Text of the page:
Shelby Harris of the Seahawks with his children. His son has FPIES. Shelby is in his uniform and they are standing on a field.
Photo courtesy of Shelby Harris and Ally Nielsen of Athlete Relations

Speaking of the parental instinct, Harris reminds all parents that trusting their instinct is really important when it comes to taking care of your child. Many parents of children with rare or chronic illnesses often have concerns, but don’t know the right way to share those with the doctors. Says Harris:

Trust your instinct and don’t be afraid to ask questions. Who cares if the doctors get annoyed with you about it? You aren’t there to make them comfortable. You’re there to make sure that your child is taken care of. That is the only thing that matters: that your child is taken care of the right way. So don’t ever be afraid to advocate for them. I can only imagine what would’ve happened that first time if my wife wasn’t such a great advocate.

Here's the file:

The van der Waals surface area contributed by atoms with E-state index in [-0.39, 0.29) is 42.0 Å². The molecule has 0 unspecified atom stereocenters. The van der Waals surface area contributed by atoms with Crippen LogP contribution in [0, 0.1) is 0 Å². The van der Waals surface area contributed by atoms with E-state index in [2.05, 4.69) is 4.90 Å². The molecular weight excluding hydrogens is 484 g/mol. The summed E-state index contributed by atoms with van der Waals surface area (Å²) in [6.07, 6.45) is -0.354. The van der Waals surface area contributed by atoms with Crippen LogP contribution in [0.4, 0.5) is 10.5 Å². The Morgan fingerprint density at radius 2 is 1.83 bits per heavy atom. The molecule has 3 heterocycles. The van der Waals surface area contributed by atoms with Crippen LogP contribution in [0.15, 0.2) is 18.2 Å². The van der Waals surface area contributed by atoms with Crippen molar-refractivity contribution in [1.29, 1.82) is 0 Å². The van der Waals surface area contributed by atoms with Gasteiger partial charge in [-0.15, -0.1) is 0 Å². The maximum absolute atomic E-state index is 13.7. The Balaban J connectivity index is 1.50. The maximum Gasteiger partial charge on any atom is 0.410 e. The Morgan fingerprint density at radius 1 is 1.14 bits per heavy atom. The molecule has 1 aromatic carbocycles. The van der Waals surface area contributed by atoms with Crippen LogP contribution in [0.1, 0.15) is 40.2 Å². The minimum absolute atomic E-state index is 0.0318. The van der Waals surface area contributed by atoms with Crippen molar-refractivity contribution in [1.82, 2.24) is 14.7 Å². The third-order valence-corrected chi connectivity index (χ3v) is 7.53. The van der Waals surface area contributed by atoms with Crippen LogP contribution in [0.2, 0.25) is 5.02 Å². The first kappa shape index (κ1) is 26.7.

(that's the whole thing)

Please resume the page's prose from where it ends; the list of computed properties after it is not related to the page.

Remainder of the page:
Outside of sharing his son’s story and being an advocate, Harris has also raised FPIES awareness through the NFL’s My Cause My Cleats initiative during Week 13, through which players can support causes that resonate with them. For the past two years, in honor of his son, Harris has supported the FPIES Foundation, a 501(c)(3) nonprofit organization that aims to provide a lasting and secure foundation for the FPIES community. 

Altogether, the Foundation is dedicated to offering tools for education, support, advocacy, and research to overcome the challenges associated with living with FPIES. On the Foundation’s website, you can find family stories, events and outreach opportunities, an FPIES toolbox (and other resources) for families, learning opportunities for healthcare providers, and information on the FPIES Patient Registry. You can learn more about the FPIES Foundation via Facebook, Instagram, or Twitter

Jessica Lynn

Jessica Lynn

Jessica Lynn has an educational background in writing and marketing. She firmly believes in the power of writing in amplifying voices, and looks forward to doing so for the rare disease community.